Just a heads-up: this will not, at any point, devolve into fan-fiction or fandom for Inspector Gadget. So if you came here for that, I'm sorry.
I used to be a "gadget guy." I did, really. I won't ever claim to have been a "tech guy," but thanks to a couple of college roommates I at least knew how to add and partition a hard drive, among other things. I stopped being able to program once I got beyond learning BASIC, but I was okay with that. I still knew things. I still liked having the latest gizmos. I saw a reason to have the latest, newest, shiniest gizmos, even if that reason was mainly just to have them.
While I still like the flashy shiny things (except for those lens flares in JJ Abrams' films), I have discovered that somewhere along the line my ability to understand the inner workings of such things got passed by, and that as such I seem to be slipping into more and more of a not-quite luddite mentality. A luddite light, possibly, or even an Amish approach to things, if the Amish had decided to come along in the late 20th Century instead of the late 17th.
(Contrary to popular wisdom, the Amish do not eschew all technology. Instead they periodically review tech things and decide which they should use, and which they should not.)
For example, I do not see the need for a 52 inch plasma TV with shake the ground surround-sound speakers. Which is not to say I don't want a home theater system. By all means, if I had a house and the money for it, I most certainly would, along with a movie-style popcorn machine. But I have neither the space nor the funds, and frankly I'm more likely to invest int the movie theater popcorn maker than I am the television. I am serious about my movie watching, but I am much more serious about my popcorn. Short of having an actual home theater, having a television that will kill you if it falls on you seems like overkill.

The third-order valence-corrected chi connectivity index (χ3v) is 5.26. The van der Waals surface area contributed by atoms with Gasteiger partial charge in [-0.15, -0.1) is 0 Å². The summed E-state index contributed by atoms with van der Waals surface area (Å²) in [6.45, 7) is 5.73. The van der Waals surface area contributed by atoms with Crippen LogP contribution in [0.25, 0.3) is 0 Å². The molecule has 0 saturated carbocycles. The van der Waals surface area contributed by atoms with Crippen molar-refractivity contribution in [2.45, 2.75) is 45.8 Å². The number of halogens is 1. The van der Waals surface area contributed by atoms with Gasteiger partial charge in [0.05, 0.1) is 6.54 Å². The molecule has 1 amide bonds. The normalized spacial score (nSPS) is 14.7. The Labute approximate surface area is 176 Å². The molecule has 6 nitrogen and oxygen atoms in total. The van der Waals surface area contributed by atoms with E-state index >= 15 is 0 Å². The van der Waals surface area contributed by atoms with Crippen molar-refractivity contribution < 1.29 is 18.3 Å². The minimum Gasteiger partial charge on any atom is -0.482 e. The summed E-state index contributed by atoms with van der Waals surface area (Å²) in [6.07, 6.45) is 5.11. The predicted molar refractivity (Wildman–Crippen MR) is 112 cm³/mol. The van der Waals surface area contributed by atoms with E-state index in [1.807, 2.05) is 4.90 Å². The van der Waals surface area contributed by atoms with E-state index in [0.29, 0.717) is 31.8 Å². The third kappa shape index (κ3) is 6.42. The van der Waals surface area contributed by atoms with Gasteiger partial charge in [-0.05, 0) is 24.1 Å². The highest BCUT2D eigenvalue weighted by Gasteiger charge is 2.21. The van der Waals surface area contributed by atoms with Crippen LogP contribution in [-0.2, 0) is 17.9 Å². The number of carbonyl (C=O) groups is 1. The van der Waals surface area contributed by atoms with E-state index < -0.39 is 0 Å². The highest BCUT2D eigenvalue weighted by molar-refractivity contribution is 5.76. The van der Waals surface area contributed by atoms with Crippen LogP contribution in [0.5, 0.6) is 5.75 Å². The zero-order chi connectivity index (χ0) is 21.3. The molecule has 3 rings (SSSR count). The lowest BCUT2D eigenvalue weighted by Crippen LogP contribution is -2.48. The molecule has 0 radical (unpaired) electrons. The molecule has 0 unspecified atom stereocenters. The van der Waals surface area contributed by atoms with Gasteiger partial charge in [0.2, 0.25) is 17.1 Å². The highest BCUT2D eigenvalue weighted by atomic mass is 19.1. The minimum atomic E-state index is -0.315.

I do not own a smart phone. I don't even really want one. My cell phone is essentially a burner phone that I have because I spend a fair amount of time on the road, and because it became cheaper to have that than to have a landline. Also far less hassle, because dealing with Verizon was like trying to navigate Dante's levels of Hell if he'd been writing about office bureaucrats and paperwork instead of damned souls and torture. Though, really, those are kind of the same things, right?
I was also offered a GPS system recently. I turned it down. The only time I want a machine telling me directions are likely going to be places that are either off the grid, or where the grid is so convoluted as to render GPS mostly useless anyway. (Pittsburgh, I'm looking at you.) I like maps. Maps I have. I even have a compass. That really ought to be good enough.
Hell, I wear a pocket watch. (I have three, as a matter of fact. Including one I have to wind. I like the tactileness of it.)
I'm not sure when I started thinking this way. Maybe it's always been my approach to things. While I lamented the demise of Sharper Image, it was mostly because it was a great store to kill time in. I couldn't ever see myself shelling out the cash they wanted for the things they sold, no matter how nifty they were. (With the exception of the Stormtrooper armor in my local store. Some purchases speak for themselves.)
There is some technology I do embrace, and even some gadgets I'd spend the funds on if I had them. For instance, I would like a sextant, though I have only the vaguest idea how to use one and certainly no real use for it. And in all seriousness, I'd like a tablet. I have a use for that, though, and it's not simply an impulse buy. My last move and the endless boxes of books I had to schlepp up into my walk-up convinced me of the beauty of e-readers. But again, those are practical concerns. I'm not about to buy something just because it's new and shiny.
Even though that used to be me.
So when did this happen? I'm not entirely sure, and I have a couple of theories on that, but I think I've rambled on enough for one post.
Right now, I have to put a stamp on this envelope to mail out a check.